Our readership has contributed additional funding to give Free Press online subscriptions to those that can’t afford one in these extraordinary times — giving new readers the opportunity to see beyond the headlines and connect with other stories about their community.

To those who have made donations, thank you.

To those able to give and share our journalism with others, please Pay it Forward.

The Free Press has shared COVID-19 stories free of charge because we believe everyone deserves access to trusted and critical information during the pandemic.

While we stand by this decision, it has undoubtedly affected our bottom line.

After nearly 150 years of reporting on our city, we don’t want to stop any time soon. With your support, we’ll be able to forge ahead with our journalistic mission.

If you believe in an independent, transparent, and democratic press, please consider subscribing today.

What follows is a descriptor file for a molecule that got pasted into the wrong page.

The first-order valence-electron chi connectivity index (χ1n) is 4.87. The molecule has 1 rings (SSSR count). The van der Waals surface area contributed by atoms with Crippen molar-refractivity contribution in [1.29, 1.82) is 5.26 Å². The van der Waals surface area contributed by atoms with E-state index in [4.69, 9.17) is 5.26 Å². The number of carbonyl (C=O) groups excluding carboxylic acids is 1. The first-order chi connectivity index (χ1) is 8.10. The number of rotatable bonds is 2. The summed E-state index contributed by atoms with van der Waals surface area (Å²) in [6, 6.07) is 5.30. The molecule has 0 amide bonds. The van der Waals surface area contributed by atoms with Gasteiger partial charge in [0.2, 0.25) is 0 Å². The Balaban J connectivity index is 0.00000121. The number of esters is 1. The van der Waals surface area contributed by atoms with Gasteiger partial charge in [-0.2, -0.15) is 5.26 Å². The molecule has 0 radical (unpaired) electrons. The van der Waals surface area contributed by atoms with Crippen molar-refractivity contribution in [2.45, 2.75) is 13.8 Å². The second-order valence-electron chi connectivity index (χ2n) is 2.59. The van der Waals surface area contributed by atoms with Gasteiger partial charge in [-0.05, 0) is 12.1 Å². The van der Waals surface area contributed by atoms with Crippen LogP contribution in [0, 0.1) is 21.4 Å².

We understand that some readers cannot afford a subscription during these difficult times and invite them to apply for a free digital subscription through our Pay it Forward program.

The Free Press would like to thank our readers for their patience while comments were not available on our site. We're continuing to work with our commenting software provider on issues with the platform. In the meantime, if you're not able to see comments after logging in to our site, please try refreshing the page.

You can comment on most stories on The Winnipeg Free Press website. You can also agree or disagree with other comments. All you need to do is be a Winnipeg Free Press print or digital subscriber to join the conversation and give your feedback.

Have Your Say

Have Your Say

Comments are open to The Winnipeg Free Press print or digital subscribers only. why?

Have Your Say

Comments are open to The Winnipeg Free Press Subscribers only. why?

By submitting your comment, you agree to abide by our Community Standards and Moderation Policy. These guidelines were revised effective February 27, 2019. Have a question about our comment forum? Check our frequently asked questions.

Advertisement

Advertise With Us